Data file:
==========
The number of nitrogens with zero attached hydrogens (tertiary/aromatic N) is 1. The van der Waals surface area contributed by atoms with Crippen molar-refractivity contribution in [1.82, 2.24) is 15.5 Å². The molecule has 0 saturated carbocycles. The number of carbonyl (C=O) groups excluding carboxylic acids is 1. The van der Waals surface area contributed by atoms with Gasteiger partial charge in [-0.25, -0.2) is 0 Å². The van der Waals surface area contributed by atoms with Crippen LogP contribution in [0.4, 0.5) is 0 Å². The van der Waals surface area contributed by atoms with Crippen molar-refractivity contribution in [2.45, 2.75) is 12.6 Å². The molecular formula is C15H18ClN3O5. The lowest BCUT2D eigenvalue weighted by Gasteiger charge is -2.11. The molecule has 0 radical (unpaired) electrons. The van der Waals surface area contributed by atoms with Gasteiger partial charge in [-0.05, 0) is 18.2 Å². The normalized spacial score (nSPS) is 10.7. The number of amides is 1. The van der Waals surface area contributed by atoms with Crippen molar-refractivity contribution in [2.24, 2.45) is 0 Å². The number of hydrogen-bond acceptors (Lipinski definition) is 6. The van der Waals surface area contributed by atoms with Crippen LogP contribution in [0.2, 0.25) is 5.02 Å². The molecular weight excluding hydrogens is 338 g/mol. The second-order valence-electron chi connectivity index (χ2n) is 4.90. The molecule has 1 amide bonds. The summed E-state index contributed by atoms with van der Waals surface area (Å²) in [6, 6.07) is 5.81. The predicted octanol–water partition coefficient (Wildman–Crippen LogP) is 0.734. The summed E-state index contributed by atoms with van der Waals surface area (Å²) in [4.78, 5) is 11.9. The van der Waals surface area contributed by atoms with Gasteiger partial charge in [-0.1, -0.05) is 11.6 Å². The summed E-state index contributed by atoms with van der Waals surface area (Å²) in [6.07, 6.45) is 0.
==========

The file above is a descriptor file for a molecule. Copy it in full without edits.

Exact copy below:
The number of nitrogens with zero attached hydrogens (tertiary/aromatic N) is 1. The van der Waals surface area contributed by atoms with Crippen molar-refractivity contribution in [1.82, 2.24) is 15.5 Å². The molecule has 0 saturated carbocycles. The number of carbonyl (C=O) groups excluding carboxylic acids is 1. The van der Waals surface area contributed by atoms with Gasteiger partial charge in [-0.25, -0.2) is 0 Å². The van der Waals surface area contributed by atoms with Crippen LogP contribution in [0.4, 0.5) is 0 Å². The van der Waals surface area contributed by atoms with Crippen molar-refractivity contribution in [2.45, 2.75) is 12.6 Å². The molecular formula is C15H18ClN3O5. The lowest BCUT2D eigenvalue weighted by Gasteiger charge is -2.11. The molecule has 0 radical (unpaired) electrons. The van der Waals surface area contributed by atoms with Gasteiger partial charge in [-0.05, 0) is 18.2 Å². The normalized spacial score (nSPS) is 10.7. The number of amides is 1. The van der Waals surface area contributed by atoms with Crippen molar-refractivity contribution in [2.24, 2.45) is 0 Å². The number of hydrogen-bond acceptors (Lipinski definition) is 6. The van der Waals surface area contributed by atoms with Crippen LogP contribution in [0.2, 0.25) is 5.02 Å². The molecular weight excluding hydrogens is 338 g/mol. The second-order valence-electron chi connectivity index (χ2n) is 4.90. The molecule has 1 amide bonds. The summed E-state index contributed by atoms with van der Waals surface area (Å²) in [6, 6.07) is 5.81. The predicted octanol–water partition coefficient (Wildman–Crippen LogP) is 0.734. The summed E-state index contributed by atoms with van der Waals surface area (Å²) in [4.78, 5) is 11.9. The van der Waals surface area contributed by atoms with Gasteiger partial charge in [-0.1, -0.05) is 11.6 Å². The summed E-state index contributed by atoms with van der Waals surface area (Å²) in [6.07, 6.45) is 0.